Scammers are out there preying on the vulnerable, and the IRS says, protecting taxpayers and their refunds is a top priority.
Imagine filing your taxes only to find out that someone has filed before you, using all your personal information -- including your Social Security number -- and absconded with your refund.
Protecting the public and their refunds is a top priority for the IRS. Last year, the agency intercepted 5 million suspicious returns and spent 500,000 hours chasing down crooks.
But are there things you can do to help avoid becoming a victim? "Yes," the IRS says.
- Guard your personal information. Don't carry your Social Security card on you and don't give a business your number just because they ask for it. Check your credit report once a year. And store documents in a secure place inside your home.
- Watch out for irs impersonators. The IRS never initiates contact through e-mail or social media to request personal or financial information or notify taxpayers of an audit, refund or investigation. If you're suspicious that it's not really the IRS contacting you, don't respond.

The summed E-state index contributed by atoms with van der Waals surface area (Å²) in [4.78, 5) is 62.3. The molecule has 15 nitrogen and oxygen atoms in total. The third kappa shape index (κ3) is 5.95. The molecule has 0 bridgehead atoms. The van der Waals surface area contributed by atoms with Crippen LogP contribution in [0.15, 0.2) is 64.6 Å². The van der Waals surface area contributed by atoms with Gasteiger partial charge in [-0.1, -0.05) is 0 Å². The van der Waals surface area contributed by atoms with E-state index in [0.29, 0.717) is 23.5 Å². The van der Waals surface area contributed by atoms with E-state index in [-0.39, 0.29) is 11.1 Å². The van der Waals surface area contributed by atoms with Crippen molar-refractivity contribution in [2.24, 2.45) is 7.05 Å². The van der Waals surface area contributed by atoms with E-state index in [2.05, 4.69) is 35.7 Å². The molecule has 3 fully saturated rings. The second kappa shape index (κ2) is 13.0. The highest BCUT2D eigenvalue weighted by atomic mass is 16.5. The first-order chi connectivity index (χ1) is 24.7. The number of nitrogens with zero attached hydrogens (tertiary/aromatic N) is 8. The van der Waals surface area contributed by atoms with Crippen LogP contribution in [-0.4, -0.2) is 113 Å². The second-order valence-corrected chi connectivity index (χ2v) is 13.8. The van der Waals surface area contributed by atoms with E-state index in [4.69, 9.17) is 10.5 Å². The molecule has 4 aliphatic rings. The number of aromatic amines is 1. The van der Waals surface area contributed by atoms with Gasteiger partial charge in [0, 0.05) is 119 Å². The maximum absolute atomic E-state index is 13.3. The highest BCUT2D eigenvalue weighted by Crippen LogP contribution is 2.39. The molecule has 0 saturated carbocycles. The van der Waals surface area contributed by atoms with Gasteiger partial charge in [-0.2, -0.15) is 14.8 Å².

- And protect your personal computer. Use firewalls, anti-spam and virus software, use strong passwords and change them periodically.
If you do receive a sketchy e-mail or discover a website that claims to be the IRS -- but you suspect it's bogus -- forward it, unopened, to firstname.lastname@example.org
Just last year alone, the IRS stopped more than $20 billion in fraudulent refunds.